The test for smart management isn't that it doesn't make mistakes. It's whether it knows how to fix them. In 2001, consumer-electronics giant Best Buy Co. (BBY) paid $685 million for the Musicland chain. This June, after watching more and more consumers defect to free downloaded music, Best Buy threw in the towel. Conceding that the synergies it saw between music stores and its core business of selling audio systems, DVD players, and TVs had not materialized, Best Buy sold Musicland to a private investment firm for no net cash.
"RETAIL IS DETAIL." A disaster? Not by a long shot. Now free to focus on its core retail business, Best Buy kept right on winning market share from troubled rivals like Circuit City Stores Inc. (CC) by keeping customers happy. "The clich? is 'retail is detail,' and Best Buy does thousands of things right," says Jefferies & Co. analyst Don Trott. Best Buy, for instance, was one of the first big electronics retailers to devote significant floor space to traffic-driving CDs and electronic-game software. It generated 75% higher operating income in the quarter ended Aug. 30, compared with a year earlier, and strong 5% gains in same-store sales so far this year. Investors were rewarded with a total return of 68.3% from Mar. 19 to Sept. 12. That was the best of any company on our BusinessWeek 50 list of top performers over the past six months. (Best Buy was added to the BW50 in April, after Pharmacia Corp. was acquired by Pfizer Corp (PFE).
That kind of strong consumer focus was evident for many of the top BW50 companies at the midyear mark. Electronic Arts Inc. (ERTS) returned 52.6% over six months, cranking out video games. Analysts say that its strategy of licensing marquee names, such as football pundit John Madden and Harry Potter, could boost fourth-quarter earnings to almost as much as it earned in all of fiscal 2002. Another BW50 company, Pulte Homes (PHM), generated a 31.3% shareholder return by riding the housing boom, especially homes geared to older but still active buyers. In fact, the consumer discretionary sector returned 22.6%, making it the third-strongest category -- behind information technology and materials -- in the Standard & Poor's 500-stock index.
The S&P 500 is the pool from which we pluck the BW50 each spring. Companies are ranked on growth of sales and earnings, and shareholder returns over one and three years, and year-to-year growth in net profit margins and return on equity. The result is essentially a growth list. But because the three-year period this time took in the dot-com downturn, the 2003 BW50 was light on technology companies. That explains why the BW50 as a group underperformed indexes which better captured this year's runup in tech stocks: The BW50 returned only 12.5% in the six months, vs. 17.5% for the S&P 500 and 33% for the Nasdaq.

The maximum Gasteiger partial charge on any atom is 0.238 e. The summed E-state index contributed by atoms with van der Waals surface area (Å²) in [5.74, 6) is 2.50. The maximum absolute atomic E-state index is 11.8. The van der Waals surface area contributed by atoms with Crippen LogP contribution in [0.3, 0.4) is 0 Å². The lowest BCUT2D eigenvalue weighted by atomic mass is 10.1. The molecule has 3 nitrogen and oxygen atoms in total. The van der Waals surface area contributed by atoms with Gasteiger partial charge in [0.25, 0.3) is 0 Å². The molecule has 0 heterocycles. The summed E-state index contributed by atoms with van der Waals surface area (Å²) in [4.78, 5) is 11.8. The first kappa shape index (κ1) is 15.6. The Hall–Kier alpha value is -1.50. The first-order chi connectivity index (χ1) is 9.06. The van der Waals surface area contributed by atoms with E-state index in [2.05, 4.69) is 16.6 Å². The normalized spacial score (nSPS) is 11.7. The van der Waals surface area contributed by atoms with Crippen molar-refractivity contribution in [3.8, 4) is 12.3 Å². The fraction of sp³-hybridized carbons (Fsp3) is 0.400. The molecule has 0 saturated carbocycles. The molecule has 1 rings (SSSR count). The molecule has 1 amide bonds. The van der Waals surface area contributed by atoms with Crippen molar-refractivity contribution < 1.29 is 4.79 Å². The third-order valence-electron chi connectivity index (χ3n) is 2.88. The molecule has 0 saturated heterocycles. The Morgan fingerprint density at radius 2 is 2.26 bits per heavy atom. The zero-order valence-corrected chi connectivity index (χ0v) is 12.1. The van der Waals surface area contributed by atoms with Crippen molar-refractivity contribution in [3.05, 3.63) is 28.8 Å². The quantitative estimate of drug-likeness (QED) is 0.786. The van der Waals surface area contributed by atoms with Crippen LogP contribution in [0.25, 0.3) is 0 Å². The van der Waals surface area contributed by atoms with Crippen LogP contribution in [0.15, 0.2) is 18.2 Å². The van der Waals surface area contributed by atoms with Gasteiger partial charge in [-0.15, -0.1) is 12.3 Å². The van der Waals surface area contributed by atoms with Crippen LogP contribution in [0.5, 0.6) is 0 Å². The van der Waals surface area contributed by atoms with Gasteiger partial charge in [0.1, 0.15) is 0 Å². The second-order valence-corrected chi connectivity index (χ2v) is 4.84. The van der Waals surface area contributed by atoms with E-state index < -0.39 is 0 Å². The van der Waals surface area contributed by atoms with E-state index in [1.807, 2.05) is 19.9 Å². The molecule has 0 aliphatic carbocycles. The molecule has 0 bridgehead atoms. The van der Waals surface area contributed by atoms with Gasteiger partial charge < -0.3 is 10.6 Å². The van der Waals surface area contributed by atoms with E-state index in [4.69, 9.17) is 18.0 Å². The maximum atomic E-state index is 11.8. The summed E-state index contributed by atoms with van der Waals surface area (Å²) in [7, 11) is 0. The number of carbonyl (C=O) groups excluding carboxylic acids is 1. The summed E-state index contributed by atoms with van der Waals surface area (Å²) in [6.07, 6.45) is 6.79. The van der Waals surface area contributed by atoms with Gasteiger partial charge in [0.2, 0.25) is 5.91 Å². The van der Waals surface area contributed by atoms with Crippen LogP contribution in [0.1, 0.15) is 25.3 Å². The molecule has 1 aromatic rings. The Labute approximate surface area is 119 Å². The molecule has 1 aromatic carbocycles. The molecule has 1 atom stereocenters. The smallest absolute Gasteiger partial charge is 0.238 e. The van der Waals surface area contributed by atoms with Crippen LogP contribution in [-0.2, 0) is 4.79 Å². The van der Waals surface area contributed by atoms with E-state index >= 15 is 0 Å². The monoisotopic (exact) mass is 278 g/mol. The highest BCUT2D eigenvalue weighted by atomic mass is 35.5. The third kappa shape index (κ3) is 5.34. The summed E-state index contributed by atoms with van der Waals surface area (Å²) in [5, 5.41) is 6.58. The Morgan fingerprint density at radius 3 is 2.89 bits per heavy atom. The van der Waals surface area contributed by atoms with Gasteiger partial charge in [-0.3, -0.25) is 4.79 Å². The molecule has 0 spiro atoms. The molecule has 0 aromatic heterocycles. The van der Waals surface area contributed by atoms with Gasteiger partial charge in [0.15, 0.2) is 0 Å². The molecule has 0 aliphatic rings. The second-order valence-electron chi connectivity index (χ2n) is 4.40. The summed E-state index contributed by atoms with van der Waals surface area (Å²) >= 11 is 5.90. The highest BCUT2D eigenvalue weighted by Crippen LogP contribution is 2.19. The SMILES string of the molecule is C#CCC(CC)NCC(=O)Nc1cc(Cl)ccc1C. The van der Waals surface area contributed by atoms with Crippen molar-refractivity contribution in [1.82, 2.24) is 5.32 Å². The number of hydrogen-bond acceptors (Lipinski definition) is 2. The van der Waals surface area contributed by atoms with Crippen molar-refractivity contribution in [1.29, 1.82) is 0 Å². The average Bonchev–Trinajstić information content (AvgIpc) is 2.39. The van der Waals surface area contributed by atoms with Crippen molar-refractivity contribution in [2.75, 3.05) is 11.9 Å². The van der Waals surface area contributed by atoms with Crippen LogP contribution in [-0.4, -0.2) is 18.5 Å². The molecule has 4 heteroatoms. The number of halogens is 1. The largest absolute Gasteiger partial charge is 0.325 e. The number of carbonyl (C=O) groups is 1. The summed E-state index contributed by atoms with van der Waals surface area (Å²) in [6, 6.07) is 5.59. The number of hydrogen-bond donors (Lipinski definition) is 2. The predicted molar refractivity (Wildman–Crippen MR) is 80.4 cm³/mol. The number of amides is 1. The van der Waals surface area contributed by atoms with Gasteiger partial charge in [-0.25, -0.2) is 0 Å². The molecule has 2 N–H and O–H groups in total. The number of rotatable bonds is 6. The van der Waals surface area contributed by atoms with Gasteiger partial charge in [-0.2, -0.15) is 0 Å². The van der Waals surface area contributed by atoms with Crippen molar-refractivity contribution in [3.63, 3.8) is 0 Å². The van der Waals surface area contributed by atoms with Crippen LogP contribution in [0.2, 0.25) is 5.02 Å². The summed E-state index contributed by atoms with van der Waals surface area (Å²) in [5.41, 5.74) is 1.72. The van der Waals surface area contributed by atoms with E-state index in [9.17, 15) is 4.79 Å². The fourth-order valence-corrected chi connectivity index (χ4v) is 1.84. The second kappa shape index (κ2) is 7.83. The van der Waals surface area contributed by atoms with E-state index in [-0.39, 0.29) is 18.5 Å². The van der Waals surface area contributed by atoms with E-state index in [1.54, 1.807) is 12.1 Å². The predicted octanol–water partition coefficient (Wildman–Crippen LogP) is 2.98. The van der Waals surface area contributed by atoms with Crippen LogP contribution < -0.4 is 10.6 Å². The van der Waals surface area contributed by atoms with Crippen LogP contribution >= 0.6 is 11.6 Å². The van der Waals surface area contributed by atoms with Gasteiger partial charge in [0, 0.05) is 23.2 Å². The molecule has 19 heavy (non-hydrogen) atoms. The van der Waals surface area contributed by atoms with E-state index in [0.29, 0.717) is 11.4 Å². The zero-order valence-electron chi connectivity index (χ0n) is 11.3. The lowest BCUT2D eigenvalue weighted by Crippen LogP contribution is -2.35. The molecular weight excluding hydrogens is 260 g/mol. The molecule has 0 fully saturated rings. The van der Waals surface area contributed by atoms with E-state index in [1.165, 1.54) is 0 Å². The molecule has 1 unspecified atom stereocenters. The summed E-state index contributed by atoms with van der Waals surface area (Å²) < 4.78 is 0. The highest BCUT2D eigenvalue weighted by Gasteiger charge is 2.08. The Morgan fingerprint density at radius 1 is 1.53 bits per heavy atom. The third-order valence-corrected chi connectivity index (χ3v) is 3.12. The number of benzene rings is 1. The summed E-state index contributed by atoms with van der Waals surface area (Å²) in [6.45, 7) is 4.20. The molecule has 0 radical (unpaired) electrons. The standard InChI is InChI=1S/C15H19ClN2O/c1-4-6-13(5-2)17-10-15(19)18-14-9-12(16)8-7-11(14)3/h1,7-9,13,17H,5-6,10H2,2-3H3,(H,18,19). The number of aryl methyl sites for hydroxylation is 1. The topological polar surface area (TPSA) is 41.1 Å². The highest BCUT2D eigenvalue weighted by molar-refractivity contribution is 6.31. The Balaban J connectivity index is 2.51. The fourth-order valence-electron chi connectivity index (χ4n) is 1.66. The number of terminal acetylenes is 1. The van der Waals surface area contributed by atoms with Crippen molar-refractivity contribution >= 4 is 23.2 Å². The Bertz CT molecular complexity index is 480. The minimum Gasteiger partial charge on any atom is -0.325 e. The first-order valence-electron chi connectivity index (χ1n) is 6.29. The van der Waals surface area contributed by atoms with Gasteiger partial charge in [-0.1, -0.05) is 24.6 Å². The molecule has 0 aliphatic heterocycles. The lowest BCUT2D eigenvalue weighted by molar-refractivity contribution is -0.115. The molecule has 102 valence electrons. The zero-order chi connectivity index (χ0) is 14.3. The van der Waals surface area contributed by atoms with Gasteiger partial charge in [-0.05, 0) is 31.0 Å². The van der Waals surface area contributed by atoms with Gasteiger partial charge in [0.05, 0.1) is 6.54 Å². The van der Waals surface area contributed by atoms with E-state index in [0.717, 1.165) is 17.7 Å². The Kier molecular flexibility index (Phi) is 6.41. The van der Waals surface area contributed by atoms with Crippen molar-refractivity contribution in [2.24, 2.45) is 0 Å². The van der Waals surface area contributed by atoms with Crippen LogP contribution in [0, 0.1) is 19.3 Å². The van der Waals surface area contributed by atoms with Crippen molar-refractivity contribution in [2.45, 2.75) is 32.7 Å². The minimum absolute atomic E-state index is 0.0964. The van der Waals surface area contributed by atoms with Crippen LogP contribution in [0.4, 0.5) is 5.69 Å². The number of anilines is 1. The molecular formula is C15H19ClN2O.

COMATOSE BARBIE. It didn't help that some of the companies that replaced the tech stars fell into their own holes. Bringing up the rear in terms of stock returns was Mattel Inc. (MAT), whose shareholders suffered a 10% loss. The toymaker's turnaround appears to have stalled. CEO Robert A. Eckert launched new toys like the hip-hop Flavas dolls. But that can't make up for the fact that little girls just don't love Mattel's core Barbie like they used to. Says Brean Murray Research analyst Margaret Whitfield: "Barbie remains comatose."
Drugmaker Forrest Labs fell back from its high, returning -5.4%. And insurer Aflac Inc. (AFL) and its trademark duck waddled in with a -4.7% return. While Aflac's large Japanese business is still strong, investors worry about flagging U.S. sales growth. In fact, the company says it expects no growth in domestic new-premium income in the fourth quarter. To help turn things around, Aflac has named a new U.S. head of sales.
The BW50 was created to identify growth companies that are more than a flash in the pan. That methodology knocked some companies off the list that are now flying high on Wall Street. The rest of the year will prove whether they will sustain that pace -- or whether the BW50 can catch up. By Dean Foust in Atlanta, with Amy Tsao in New York, Christopher Palmeri in Los Angeles, and Brian Grow in Chicago